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Re-Post: Best Hidden Secrets Of The Wine World: Second Labels

December 18, 2012 Leave a comment Go to comments

During 2011 I wrote a number of posts for the project called The Art Of Life Magazine – of course talking about my favorite subject, wine. The project closed, but I still like the posts I wrote, so I decided to re-post them in this blog. Also, in that project, posts were grouped into mini-series, such as “Best Hidden Secrets” you see here – I will continue re-posting them from time to time.

Also note that the series was written for a slightly different audience – I hope none of my readers will take offense in the fact that sometimes I’m stating the obvious…

Second labels. Second is a keyword here. Second – meaning second best? How good it is to be second best?

When it comes to competition, second best is always only second best. Second best means you scored less, you ran not as fast as the best, you jumped not as far as the best. By all means, you really tried – but someone else was better in the same art.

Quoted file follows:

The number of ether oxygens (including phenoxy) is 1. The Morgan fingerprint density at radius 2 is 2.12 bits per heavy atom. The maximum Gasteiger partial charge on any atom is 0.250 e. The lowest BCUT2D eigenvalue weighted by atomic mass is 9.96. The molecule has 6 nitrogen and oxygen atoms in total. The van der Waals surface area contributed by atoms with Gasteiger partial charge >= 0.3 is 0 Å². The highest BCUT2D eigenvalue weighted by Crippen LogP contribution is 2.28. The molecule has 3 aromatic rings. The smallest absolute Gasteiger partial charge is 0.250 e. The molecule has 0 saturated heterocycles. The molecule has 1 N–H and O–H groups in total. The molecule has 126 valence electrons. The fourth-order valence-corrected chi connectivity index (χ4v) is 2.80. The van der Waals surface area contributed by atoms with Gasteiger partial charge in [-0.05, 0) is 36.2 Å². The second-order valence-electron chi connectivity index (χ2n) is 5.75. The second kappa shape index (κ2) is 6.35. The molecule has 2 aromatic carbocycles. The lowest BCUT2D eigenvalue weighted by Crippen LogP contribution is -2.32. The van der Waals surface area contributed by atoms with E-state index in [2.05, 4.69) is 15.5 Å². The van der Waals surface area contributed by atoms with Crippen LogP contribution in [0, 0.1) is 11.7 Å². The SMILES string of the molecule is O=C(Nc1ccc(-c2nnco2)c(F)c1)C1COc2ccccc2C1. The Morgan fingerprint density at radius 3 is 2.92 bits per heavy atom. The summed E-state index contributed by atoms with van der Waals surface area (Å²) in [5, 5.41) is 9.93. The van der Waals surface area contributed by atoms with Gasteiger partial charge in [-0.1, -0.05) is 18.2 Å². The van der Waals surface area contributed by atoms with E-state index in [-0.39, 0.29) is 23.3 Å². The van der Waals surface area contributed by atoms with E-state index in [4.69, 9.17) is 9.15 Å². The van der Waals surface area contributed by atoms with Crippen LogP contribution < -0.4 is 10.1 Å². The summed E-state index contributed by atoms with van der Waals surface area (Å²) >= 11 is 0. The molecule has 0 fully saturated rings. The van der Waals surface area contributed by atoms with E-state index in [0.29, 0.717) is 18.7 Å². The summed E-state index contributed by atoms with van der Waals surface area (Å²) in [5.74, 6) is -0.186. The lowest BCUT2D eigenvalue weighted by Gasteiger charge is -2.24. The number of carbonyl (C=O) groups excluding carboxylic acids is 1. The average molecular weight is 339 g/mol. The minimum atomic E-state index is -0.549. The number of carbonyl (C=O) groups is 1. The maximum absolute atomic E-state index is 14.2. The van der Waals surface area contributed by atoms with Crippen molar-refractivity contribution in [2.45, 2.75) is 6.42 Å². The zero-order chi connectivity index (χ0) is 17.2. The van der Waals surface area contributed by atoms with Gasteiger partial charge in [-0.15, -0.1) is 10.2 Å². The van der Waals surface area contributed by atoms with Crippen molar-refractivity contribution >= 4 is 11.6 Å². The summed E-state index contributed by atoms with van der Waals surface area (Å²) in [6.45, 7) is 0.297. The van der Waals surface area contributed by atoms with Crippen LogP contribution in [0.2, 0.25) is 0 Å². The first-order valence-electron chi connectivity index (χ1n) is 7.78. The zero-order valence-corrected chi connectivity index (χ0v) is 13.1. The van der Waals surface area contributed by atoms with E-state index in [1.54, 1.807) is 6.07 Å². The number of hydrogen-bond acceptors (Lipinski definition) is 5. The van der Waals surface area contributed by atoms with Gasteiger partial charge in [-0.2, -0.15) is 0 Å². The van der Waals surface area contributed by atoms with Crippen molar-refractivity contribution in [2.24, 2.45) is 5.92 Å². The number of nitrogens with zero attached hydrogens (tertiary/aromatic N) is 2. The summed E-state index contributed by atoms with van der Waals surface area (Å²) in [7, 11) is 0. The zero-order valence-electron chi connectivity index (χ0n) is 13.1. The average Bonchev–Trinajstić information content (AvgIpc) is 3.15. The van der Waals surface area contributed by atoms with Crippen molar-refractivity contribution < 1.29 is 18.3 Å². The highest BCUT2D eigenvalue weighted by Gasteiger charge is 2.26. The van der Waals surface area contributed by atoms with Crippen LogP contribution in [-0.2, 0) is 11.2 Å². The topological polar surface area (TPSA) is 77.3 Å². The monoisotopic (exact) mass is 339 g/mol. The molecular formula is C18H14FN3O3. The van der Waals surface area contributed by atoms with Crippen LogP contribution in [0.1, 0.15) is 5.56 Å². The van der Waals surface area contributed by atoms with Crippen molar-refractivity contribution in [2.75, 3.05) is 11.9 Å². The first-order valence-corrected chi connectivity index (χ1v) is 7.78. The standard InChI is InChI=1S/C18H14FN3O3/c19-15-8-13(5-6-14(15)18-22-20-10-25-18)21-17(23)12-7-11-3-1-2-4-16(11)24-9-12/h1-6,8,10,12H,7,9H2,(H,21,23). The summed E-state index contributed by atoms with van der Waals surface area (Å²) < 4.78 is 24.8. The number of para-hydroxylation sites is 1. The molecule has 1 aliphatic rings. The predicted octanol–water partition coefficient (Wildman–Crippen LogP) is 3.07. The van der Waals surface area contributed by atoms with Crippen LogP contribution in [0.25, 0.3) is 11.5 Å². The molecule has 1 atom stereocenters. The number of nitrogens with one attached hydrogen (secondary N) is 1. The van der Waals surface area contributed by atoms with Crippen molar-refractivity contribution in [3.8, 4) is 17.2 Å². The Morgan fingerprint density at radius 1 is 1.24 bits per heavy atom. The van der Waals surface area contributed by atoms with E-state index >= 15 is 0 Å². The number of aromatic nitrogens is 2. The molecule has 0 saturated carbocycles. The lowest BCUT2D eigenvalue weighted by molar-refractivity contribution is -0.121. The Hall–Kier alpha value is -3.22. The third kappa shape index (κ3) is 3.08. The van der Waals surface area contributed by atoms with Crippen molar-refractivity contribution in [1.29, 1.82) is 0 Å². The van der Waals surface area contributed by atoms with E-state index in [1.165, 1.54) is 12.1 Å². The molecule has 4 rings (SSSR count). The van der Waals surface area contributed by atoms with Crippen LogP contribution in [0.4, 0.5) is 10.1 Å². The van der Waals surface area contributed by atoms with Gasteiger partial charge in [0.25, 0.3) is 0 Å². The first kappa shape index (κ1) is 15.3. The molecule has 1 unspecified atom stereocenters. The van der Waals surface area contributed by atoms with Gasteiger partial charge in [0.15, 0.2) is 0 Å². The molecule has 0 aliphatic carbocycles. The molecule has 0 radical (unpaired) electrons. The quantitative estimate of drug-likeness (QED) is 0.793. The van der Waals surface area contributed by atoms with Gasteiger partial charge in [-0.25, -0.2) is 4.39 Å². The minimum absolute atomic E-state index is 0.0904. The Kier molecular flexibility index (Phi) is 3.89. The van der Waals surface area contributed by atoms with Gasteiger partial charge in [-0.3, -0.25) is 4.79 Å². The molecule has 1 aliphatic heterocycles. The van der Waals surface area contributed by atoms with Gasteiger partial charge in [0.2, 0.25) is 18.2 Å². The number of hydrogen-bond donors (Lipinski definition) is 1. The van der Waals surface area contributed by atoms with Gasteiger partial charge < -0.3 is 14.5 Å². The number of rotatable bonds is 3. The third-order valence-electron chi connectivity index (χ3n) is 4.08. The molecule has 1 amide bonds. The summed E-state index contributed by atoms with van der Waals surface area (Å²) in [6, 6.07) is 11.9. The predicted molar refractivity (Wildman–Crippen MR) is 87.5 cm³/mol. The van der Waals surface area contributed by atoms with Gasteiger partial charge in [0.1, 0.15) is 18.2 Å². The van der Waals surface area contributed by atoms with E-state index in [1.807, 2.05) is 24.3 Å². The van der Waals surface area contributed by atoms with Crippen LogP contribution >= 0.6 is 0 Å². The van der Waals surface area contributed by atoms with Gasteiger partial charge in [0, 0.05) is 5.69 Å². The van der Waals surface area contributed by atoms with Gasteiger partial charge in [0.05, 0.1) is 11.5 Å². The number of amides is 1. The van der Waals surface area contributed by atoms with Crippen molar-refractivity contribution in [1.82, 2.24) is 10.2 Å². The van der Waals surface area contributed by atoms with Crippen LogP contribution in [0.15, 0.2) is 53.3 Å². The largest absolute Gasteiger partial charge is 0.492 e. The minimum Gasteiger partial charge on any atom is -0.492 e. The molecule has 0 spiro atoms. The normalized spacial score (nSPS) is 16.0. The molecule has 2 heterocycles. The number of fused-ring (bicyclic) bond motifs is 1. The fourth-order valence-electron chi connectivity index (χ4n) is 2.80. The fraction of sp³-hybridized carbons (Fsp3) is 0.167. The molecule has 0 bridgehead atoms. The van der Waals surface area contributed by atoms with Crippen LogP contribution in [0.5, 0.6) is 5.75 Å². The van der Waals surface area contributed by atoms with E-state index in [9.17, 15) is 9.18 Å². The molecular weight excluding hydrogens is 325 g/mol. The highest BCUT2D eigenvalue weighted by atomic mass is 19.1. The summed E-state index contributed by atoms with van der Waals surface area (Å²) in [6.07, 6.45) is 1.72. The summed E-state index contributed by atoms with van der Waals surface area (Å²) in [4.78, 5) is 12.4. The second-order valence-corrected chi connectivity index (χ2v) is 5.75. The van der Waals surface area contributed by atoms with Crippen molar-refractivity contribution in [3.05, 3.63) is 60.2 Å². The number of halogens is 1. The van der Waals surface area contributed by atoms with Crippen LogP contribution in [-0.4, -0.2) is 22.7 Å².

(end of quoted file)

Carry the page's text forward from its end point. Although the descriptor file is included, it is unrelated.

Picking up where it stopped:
Luckily, the notion of “second best” is not applicable to the world of wine. Of course, you might have your favorite (the best) wine, and then second favorite wine, and the third, and the fourth and many others.  However, those are your personal favorites which are driven by your own personal taste. It is entirely possible even that someone’s most favorite wine is totally not drinkable for someone else (I think this is one of the most fascinating aspects of the wine world.

So what is the second label? Many wineries around the world have one wine which is considered the best, most well known and well regarded. Such wine would be their “First Label”. Typically, those wines have two” external” characteristics: they are very expensive and made in the limited quantities – and one way or the other, these subsequently become driving factors to produce so called “second label” wines, which are at least less expensive (quantity still might be an issue).